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Chlorinity/salinity distribution patterns in experimental granular sea ice

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Abstract:

This work investigates the possibility of brine-channel formation and development during the freezing of granular ice from a loose frazil-ice suspension in an NaCl solution at sea-water concentration. Three experiments were performed at various constant growth rates in a purpose-built vessel with computer-controlled thermal driving. High-resolution chlorinity measurements are used as a proxy for the bulk salinity of the samples. These show clear brine-segregation processes in the ice, with very high salinity gradients for the fast (10 mm h–1) to medium (2 mm h–1) freezing rates, provided that a suitable sampling scale is adopted. Weak segregation was found at the low freezing rate (0.5 mm h–1). The spatial distribution of the bulk salinity fits the visual appearance of brine channels in the ice adequately, in both horizontal and vertical sections. In a similar way to columnar-congelation sea ice, the number of brine channels significantly decreases with growth rate, but the density of channels is systematically lower in the granular ice than that found at equivalent freezing rates in the columnar ice. This is attributed to the lower geometrical constraints on brine transport in the granular medium. Contrasts between brine-channel geometry and density at different growth rates are discussed in light of the "mushy-layer" concept adapted to sea-ice growth from the solidification of alloys.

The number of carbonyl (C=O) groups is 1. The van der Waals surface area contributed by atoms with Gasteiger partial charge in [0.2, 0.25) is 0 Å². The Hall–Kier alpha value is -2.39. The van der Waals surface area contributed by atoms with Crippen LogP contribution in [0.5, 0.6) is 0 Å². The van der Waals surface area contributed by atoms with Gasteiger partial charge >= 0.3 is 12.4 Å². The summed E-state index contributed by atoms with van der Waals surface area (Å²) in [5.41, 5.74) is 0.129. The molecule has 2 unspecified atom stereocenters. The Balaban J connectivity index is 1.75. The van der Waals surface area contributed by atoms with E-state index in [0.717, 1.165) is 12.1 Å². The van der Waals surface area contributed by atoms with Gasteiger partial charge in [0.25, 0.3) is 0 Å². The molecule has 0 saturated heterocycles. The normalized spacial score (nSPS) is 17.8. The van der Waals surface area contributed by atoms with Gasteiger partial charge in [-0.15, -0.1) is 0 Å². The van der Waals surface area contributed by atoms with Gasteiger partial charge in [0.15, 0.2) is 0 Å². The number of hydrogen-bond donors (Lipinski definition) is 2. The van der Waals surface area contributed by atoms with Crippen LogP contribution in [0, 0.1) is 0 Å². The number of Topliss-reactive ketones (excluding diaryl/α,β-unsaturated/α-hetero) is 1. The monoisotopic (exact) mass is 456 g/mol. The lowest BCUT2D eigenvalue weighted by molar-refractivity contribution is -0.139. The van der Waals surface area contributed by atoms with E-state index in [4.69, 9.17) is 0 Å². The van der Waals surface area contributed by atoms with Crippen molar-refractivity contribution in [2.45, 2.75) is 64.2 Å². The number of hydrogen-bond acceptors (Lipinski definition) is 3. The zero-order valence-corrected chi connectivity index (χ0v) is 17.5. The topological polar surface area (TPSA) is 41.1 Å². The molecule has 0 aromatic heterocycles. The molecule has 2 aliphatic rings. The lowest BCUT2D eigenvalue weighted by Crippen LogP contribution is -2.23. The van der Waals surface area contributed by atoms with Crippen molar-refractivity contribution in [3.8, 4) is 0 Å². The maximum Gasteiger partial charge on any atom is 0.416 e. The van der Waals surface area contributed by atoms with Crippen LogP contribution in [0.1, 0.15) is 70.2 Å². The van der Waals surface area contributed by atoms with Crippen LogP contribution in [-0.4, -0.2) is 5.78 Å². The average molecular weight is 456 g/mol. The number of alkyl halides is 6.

Document Type: Research Article

DOI: http://dx.doi.org/10.3189/172756401781818211

Publication date: January 1, 2001

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  • The Annals of Glaciology is a peer-reviewed, thematic journal published 2 to 4 times a year by the International Glaciological Society (IGS). Publication frequency is determined and volume/issue numbers assigned by the IGS Council on a year-to-year basis and with a lead time of 3 to 4 years. The Annals of Glaciology is included in the ISI Science Citation Index from volume 50, number 50 onwards.

    Themes can be on any aspect of the study of snow and ice. Individual members can make a suggestion for a theme for an Annals issue to the Secretary General, who will forward it to the IGS Publications Committee. The IGS Publication Committee will make a recommendation for an individual themed Annals issue, together with a potential Annals Chief Editor for that issue, to IGS Council. The IGS Council will make the decision whether to proceed, taking into account the spread of topics and the overall capacity for publication of pages in Annals.

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